The Washington Post

Tea partyers take a quiet trip to the Middle East

When members of Congress travel abroad on comfy military jets to excellent places — Rome, Paris and such — they naturally try to keep the details under wraps. But when they travel to some not-so-pleasant, even dangerous, places — such as Libya — they are usually much less reticent. (Although the info usually becomes available only after they leave such countries.)

Yet a trip this week by tea party Republican Reps. Michele Bachmann , Steve King and Louie Gohmert has been quite hush-hush, even though they went to iffy places such as Beirut, Cairo and Tripoli — where the U.S. Embassy last week issued a “warning” notice “strongly advis[ing] against all but essential travel to Tripoli and against all travel . . . outside Tripoli because of ongoing instability and violence.”

And, as best we can figure, they even flew commercial, not only to the region but even within the region. They went to embassy briefings and such. So this is hardly a boondoggle. Still, their offices declined to give out any information on the trip as it progressed.

Fortunately, local media and the BBC were on the spot, so everyone in the Middle East knew just where they were.

In Lebanon, the Daily Star reported that ambassador David Hale met them at the airport and that they also met with the country’s justice minister, faith-based nongovernmental groups and Lebanese Forces leader Samir Geagea, whom we last wrote about when he was here in 2008, visiting with top Bush administration officials.

We noted then that he was “a hard-line Lebanese Christian militia leader back in the nasty old days when those militias were slaughtering one another and assassinating rival leaders. Geagea had been linked in the media to a number of civil-war-era killings, including those of a pro-Syrian prime minister and a prominent Christian politician.” But by 2008, he was a “statesman,” so now he’s a “leader.”

In Tripoli, the delegation was briefed at the embassy on the general situation in Libya and, of course, on Benghazi, and lawmakers met with a number of senior Libyan officials.

In Cairo, they met with Gen. Abdel Fatah al-Sissi, the military coup leader, and interim President Adly Mansour, according to the Daily News Egypt, and talked about the regime’s “road map” to elections. The visit was a follow-up to the trio’s trip to Cairo in September, the paper noted, when they met with Coptic Orthodox Pope Tawadros II.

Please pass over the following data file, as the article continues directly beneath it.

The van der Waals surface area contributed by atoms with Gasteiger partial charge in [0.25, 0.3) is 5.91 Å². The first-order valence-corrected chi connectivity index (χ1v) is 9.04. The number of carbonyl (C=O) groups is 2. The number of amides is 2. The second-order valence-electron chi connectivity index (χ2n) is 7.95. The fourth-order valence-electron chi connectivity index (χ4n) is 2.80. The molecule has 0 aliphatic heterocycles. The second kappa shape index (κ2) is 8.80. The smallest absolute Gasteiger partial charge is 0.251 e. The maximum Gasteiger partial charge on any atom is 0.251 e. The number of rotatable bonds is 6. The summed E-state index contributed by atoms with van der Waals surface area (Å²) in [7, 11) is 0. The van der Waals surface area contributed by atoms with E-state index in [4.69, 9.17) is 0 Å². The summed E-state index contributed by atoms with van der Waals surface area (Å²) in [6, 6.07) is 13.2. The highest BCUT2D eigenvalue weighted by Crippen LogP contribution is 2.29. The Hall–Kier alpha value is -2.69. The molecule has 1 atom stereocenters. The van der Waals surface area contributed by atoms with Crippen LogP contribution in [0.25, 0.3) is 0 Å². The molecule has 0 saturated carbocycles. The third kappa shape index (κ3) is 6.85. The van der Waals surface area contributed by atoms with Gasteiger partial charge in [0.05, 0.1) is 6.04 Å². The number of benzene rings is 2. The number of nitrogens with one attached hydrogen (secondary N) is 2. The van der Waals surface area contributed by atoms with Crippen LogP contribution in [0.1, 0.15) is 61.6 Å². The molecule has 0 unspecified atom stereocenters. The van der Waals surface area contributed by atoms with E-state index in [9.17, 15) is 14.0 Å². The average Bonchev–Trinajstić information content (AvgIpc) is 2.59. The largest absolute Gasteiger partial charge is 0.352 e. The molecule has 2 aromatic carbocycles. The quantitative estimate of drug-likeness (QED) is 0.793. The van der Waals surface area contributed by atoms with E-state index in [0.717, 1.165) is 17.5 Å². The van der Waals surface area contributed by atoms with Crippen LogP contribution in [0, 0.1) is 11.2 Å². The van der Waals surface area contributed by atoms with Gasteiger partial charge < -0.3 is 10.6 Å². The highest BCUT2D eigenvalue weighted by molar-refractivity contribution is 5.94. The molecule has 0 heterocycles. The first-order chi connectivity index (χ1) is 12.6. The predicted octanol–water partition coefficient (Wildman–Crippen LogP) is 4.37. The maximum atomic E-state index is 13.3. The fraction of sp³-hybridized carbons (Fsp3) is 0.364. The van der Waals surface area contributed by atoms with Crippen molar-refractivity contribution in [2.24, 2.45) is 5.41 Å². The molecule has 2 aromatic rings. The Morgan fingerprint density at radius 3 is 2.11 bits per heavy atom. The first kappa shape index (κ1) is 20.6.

That was also when they praised the anti-Morsi demonstrations and the military intervention and did a most interesting video blasting the Muslim Brotherhood as a “great evil” and a “terrorist group” — and in which Bachman implied the group was responsible for the Sept. 11, 2001, attacks.

What prisoners?

Former NBA star Dennis Rodman is back in North Korea to arrange a basketball game on Jan. 8, in celebration of the birthday of the guy he calls his “friend for life,” the country’s dictator, Kim Jong Un.

Rodman’s arrival Thursday to make arrangements to bring over 12 former NBA players and to train the North Korean team for the game comes less than a week after Kim had his uncle, Jang Song Thaek, executed.

“I can’t control what they do with their government,” Rodman told the Associated Press. “I can’t control what they say or how they do things here. I’m just trying to come up here a sports figure and try to . . . open the door for a lot of people in the country.”

He described his visits as “basketball diplomacy.”

The United States has been pressing the North Koreans to release American Kenneth Bae, who was arrested in November 2012 on charges of plotting to overthrow the brutal dictatorship. He was sentenced in May to 15 years of hard labor.

But deputy State Department spokeswoman Marie Harf said Wednesday that Washington had not talked to Rodman about his trip and was not “involved with Mr. Rodman’s visit to North Korea.”

“He is not there representing the United States government,” she said.

Wow! Wouldn’t that be something if “The Worm” — Rodman’s nickname in playing days — were a government envoy?

Cold, but educational

Despite federal cutbacks, there may still be some good, really good jobs out there.

Take, for example, this announcement from the Federal Aviation Administration about “exciting international assignments with the International Civil Aviation Organization (ICAO).” That’s a U.N. organization focusing on international aviation safety and security.

Under the section “About the Job,” there’s some general information — a need to like cold weather goes without saying — stemming from the fact that most of the jobs are in ICAO’s headquarters in Montreal.

“Jazz, opera, ballet, film festivals, skiing and auto racing are among the many choices for entertainment or cultural activities in this vibrant city,” the announcement says, not to mention hockey. “A few of the job’s attractions include the diverse working environment, 6 weeks of annual leave and exemption from U.S. and Canadian taxes.” Excellent.

But wait! You also get “reimbursement of educational expenses for your dependent children.”

So even if you don’t like ballet . . .

The blog:
intheloop. Twitter: @InTheLoopWP.

Al Kamen, an award-winning columnist on the national staff of The Washington Post, created the “In the Loop” column in 1993.

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